The Relation Between Reactive, Run to Failure (RTF), and Corrective Maintenance (CM)

Ahmed Kotb | Asset Strategy and Standards Engineer, TRANSCO

Failure-based Maintenance (FBM) is unscheduled maintenance or repair to return the asset to a defined state. There are no interventions until a failure has occurred.

This includes the Reactive Maintenance and the Run to Failure (RTF) Maintenance.

Many are not differentiating between the above-mentioned types of Maintenance and use the two terms as alternatives.

So, I developed this diagram to show the difference between them, also to show the relation between them and the CM.

Figure-1: The Relation between Reactive, Run to Failure (RTF), and Corrective Maintenance (CM)

Reactive Maintenance (unplanned) is the oldest type of maintenance.  It is the required repair, replacement, or restore action performed on an asset or a facility after the occurrence of an unexpected failure to bring this asset or facility to at least its minimum acceptable condition.

It is subdivided into two types:

  1. Emergency Maintenance (urgent):
    It is carried out as fast as possible to bring a failed asset or facility to a safe and operationally efficient condition. Emergency Maintenance is 3 to 5 times as expensive as ‘normal’ preventive maintenance.
  2. Breakdown Maintenance (not urgent):
    It is performed after the occurrence of an advanced considered failure for which advanced provision has been made in the form of repair method, spares, materials, labor, and equipment

In both above cases, an item of plant or asset is completely unable to function.

Both Reactive Maintenance and RTF Maintenance are carried out after the failure occurrence, but RTF is not a reactive maintenance, as Mr. Ramesh Gulati stated in his book “Maintenance and Reliability Best Practices”:
RTF is a maintenance strategy where the organization decides to allow specific assets/systems to fail without any PM or CBM performed against them. This strategy is NOT the same as reactive maintenance (In reactive maintenance, an organization does not have a structured maintenance program, which would include elements of PM, CBM, and RTF spread throughout the facility, with each asset/system having its own specific maintenance strategy.)  For assets where the cost and impact of failure is less than the cost of preventive (PM and CBM) actions, RTF may be an appropriate maintenance strategy. It is a deliberate decision based on economical effectiveness.”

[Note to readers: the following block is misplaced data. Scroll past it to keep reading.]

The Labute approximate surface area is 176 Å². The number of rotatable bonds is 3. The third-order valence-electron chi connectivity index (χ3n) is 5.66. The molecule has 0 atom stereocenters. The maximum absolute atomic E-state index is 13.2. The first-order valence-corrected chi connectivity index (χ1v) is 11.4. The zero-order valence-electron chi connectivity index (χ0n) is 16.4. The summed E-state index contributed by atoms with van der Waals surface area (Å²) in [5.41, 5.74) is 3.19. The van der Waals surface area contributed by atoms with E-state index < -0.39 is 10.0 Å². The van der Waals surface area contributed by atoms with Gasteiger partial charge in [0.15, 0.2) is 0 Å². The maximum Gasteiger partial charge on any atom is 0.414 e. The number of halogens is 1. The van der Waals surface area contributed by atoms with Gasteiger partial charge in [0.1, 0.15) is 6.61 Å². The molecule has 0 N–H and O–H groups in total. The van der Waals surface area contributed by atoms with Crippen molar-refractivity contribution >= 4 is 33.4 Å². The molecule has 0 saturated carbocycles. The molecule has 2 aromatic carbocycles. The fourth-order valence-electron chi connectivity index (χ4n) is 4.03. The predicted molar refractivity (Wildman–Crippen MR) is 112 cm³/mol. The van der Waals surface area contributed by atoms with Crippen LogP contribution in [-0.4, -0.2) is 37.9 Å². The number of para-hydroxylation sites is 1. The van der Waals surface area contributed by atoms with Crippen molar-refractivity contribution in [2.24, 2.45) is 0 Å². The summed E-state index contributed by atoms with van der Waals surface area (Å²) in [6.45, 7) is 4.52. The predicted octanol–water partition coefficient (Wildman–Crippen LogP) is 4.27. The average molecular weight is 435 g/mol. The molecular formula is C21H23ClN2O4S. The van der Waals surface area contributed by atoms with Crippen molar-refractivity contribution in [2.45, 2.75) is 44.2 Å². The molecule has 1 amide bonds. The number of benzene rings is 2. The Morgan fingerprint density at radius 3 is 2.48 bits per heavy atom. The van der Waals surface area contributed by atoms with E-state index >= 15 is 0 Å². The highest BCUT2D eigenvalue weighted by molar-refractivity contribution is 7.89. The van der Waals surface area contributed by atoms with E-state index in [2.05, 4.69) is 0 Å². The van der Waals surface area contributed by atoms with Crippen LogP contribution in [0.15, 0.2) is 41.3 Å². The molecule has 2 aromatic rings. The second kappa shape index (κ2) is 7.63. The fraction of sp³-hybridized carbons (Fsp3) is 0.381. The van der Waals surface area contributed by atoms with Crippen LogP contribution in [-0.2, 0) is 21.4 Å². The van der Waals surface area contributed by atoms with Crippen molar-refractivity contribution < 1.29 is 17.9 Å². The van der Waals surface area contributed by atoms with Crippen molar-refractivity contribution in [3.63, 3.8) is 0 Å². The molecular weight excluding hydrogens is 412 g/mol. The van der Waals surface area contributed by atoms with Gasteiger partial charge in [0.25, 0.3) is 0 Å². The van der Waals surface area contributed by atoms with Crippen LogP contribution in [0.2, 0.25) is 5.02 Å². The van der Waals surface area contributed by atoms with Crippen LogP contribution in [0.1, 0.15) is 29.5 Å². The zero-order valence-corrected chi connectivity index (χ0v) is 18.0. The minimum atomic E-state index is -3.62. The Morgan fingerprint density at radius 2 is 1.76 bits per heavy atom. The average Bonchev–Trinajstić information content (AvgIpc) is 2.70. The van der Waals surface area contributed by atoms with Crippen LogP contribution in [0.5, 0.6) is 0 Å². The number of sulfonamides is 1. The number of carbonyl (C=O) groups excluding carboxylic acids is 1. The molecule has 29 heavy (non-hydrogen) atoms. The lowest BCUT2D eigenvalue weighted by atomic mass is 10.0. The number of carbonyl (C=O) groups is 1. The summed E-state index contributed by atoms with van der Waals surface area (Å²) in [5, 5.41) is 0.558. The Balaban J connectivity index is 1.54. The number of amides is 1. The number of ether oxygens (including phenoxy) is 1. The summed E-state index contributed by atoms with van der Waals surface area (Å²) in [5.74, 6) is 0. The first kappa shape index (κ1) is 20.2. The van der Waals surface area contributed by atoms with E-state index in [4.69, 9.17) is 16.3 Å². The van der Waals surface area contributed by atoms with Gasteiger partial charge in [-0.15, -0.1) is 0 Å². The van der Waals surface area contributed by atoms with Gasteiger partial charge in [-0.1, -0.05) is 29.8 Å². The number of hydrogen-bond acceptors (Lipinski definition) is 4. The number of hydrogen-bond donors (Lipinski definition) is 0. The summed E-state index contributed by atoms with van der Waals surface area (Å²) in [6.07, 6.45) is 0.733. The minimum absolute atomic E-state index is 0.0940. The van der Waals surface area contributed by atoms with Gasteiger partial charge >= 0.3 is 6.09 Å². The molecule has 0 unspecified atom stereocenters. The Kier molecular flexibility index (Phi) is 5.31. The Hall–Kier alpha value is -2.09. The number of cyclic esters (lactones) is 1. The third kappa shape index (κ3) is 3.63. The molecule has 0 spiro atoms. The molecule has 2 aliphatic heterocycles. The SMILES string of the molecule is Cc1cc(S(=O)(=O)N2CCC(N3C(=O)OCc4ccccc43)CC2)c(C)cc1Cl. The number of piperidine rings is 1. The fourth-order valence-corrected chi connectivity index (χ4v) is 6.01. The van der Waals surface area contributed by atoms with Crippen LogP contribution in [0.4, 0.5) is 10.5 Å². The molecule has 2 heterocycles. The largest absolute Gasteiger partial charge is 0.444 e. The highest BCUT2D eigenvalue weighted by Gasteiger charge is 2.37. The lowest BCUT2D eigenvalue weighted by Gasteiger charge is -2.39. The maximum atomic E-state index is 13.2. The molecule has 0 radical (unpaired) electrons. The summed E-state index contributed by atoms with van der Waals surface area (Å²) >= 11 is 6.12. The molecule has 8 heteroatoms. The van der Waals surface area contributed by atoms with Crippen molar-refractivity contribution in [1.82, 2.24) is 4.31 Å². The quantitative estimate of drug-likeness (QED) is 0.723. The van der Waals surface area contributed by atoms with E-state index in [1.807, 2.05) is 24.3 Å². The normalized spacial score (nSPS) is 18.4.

RTF is a consideration if the following main factors are satisfied:

  1. Failure has zero HSE impact
  2. Failure has minimum capacity (production) impact
  3. Failure has minimum disturbance impact
  4. Failure has minimum cost impact
  5. Preventive or predictive maintenance are not cost effective
  6. Assets are Non-critical

When the above mentioned failures occur, they need to be repaired through the CM. Figure-1 shows which types of repair will be considered unplanned and which will be considered planned.
Of course, CM also has input from PM and PdM programs, but these are caught before failure happens and in many cases can be corrected while the asset is still in service.

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About the Author

Ahmed Kotb Asset Strategy and Standards Engineer, TRANSCO

Asset Management and Reliability Team Leader with more than 33 years of experience in Maintenance and Reliability, Maintenance Planning and Scheduling and Asset Management fields. More than 26 years of experience in the Oil and Gas industry in international leading companies (Shell, BP and Total) including more than 22 years in Maintenance Planning and Scheduling.

Certified Asset Reliability Practitioner (ARP CAT-I) from Mobius Institute. Certified Trainer from the International Training & Consultancy Forum (ITCF).

Led several CMMS/AMS system Implementations. Experience of EPC Mega Projects where Led the Asset Management Team and one of the largest Asset Management System implementation projects in the Middle East for ADNOC Offshore new fields (EPC mega projects in UAE) that involved more than 180,000 assets.

Experience involved leading several Teams such as Maintenance Planning and Scheduling Teams (3 times), Asset Management Team, Asset Management System Project Team and Reliability and Data Management Team (in Shell/BP/Total joint-venture companies). Planned more than 40 major Shutdowns / Turnarounds and several major overhauls.

Public speaker who conducted presentations, workshops, masterclasses and webinars in major international conferences around the world. Course instructor who conducted several courses (real and virtual classes) in Maintenance and Reliability (RCM, RCFA, etc.), Maintenance Planning and Scheduling, and Asset Management fields in several countries.

Member of Egyptian Engineering Syndicate (EES), the Society for Maintenance and Reliability Professionals (SMRP), Gulf Society for Maintenance and Reliability (GSMR) and ITCF. Published Author on website powered by Mobius Institute.